Chapter three. We read that Paul takes comfort in his heritage, the legacy provided him to by family, mentors and teachers, but then he puts all of that in the context of what he has come to understand, as that which is best.

He says this, in verses 7 to 14, "Whatever gains I had, these I have come to regard as loss because of Christ. More than that, I regard everything as loss, because of the surpassing value of knowing Christ Jesus my Lord.

For his sake, I have suffered the loss of all things and I regard them as rubbish, in order that I may gain Christ and be found in Him, not having a righteousness of my own that comes from the law, but one that comes through faith in Christ, the righteousness from God based on faith.

I want to know Christ, and the power of his resurrection, and the sharing of his sufferings by becoming like Him in his death, if somehow, I may attain the resurrection from the dead.

Not that i have already obtained all this, or have already reached the goal, but I press on to make it my own, because Christ Jesus has made me His own.

Beloved, I do not consider that I have made it my own, but this one thing I do, forgetting what is behind, and straining forward to what lies ahead, I press on toward the goal of the prize of the heavenly call of God in Christ Jesus."

Let's pause for a moment at the end of chapter three in our journey through these four short chapters.

Paul was in jail, but he found a way to rejoice where he was. Paul was separated from many of his companions, but he found a way to experience joy in those he was with, and to stay connected with those who were absent.

Paul was stripped of the freedoms we value, yet rejoiced. He found joy in the person God created him to be.

Let me avoid confusion. Few of us have experienced imprisonment because of our faith.

That is certainly outside of my experience.

We are among the privileged simply because we are able to live, work, and study in Canada, and as challenging as this past year has been, I am not equating COVID-19 shutdowns, and quarantines, and isolation with imprisonment, or the very real persecution and suffering that many Christians are experiencing.

Instead, in drawing on Philippians, this book that is all about joy in the middle of life as it happens, my hope today is to draw our attention, to why we have not been defeated by 13 months of this pandemic, and why the present, and for the future, we are able to experience and extend joy to others.

Joy is more than a feeling.

Joy is not as variable as our emotional response on any given day.

Joy is not the absence of concern, or sorrow.

Joy is a gift of God through Christ, and it stands in the middle of the chaos concern, goodness, excitement, anticipation and weariness that may be swirling around us.

This is the message of Paul's letter to the Philippians that we can take for our own, and this is the encouragement I want to extend to you today, and particularly to our graduating class today.

Let's return for a moment to chapter two, where Paul writes to encourage and remind his friends, the Philippians, that they are children of God, without blemish, in the midst of a crooked and perverse generation, in which you shine like stars in the world.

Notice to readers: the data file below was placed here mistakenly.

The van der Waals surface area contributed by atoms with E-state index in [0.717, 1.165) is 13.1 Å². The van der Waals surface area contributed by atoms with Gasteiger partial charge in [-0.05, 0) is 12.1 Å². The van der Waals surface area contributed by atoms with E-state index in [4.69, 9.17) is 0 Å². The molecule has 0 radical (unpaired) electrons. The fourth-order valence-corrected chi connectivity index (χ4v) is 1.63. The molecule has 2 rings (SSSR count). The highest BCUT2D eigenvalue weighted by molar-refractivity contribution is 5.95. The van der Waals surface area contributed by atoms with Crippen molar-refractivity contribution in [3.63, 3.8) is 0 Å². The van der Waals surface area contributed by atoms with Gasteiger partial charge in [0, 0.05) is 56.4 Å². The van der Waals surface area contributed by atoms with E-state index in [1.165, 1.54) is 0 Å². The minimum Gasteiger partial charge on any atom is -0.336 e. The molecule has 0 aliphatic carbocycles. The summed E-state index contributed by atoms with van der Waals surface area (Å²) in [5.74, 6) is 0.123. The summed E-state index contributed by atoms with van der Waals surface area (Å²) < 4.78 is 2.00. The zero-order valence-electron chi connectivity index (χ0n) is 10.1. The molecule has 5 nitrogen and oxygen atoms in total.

This is the same metaphor used in Daniel chapter 12, verse three, which says, "Those who are wise, shall shine like the brightness of the sky, and those who lead many to righteousness, like the stars, forever and ever."

You have within you, because of Christ, the Christ whose resurrection we have just celebrated.

As followers of Jesus, you have within you the capacity to shine like stars in the world, to take all that has shaped and formed you, including this past year, and help others find their way via the light of Christ that shines through you.

That is the crux of Tyndale's mission statement, to educate and prepare women and men who are equipped, ready and able to serve the church and the world for the glory of God.

We hold that in balance with regard for our current circumstances, as Paul does in chapter three.

Listen again to verses 12 to 14. "Not that I have already reached the goal, but I press on to make it my own because Christ Jesus has made me his own. Beloved, I do not consider that I have made it my own. But this one thing I do, forgetting what is behind, and straining forward to what lies ahead, I press on toward the goal for the prize of the heavenly call of God, in Christ Jesus."

We press on, because Jesus has made us his own. We press on, because of Jesus.

Let's return now to the last chapter of this letter. In chapter four, we read that Paul takes joy in God's peace, which endures before, through and beyond everything.

This is what it says in verse seven. "And the peace of God which surpasses all understanding will guard your hearts and your minds in Christ Jesus."

Hearts and minds. What we experience, know, think, feel and understand. The peace of God is able to guard it all.

Let me close with Paul's words from chapter four, verses eight and nine, read earlier by Dr. Yousif.

"Finally, beloved, whatever is true, whatever is honourable, whatever is just, whatever is pure, whatever is pleasing, whatever is commendable, if there is any excellence, and if there is anything worthy of praise, think about these things. Keep on doing the things you have learned and received and heard and seen. And the God of peace will be with you."

The Lord has risen, and these are the outcomes of the joy He provides.

Shine like stars and press on.

God bless you.

— End of transcript —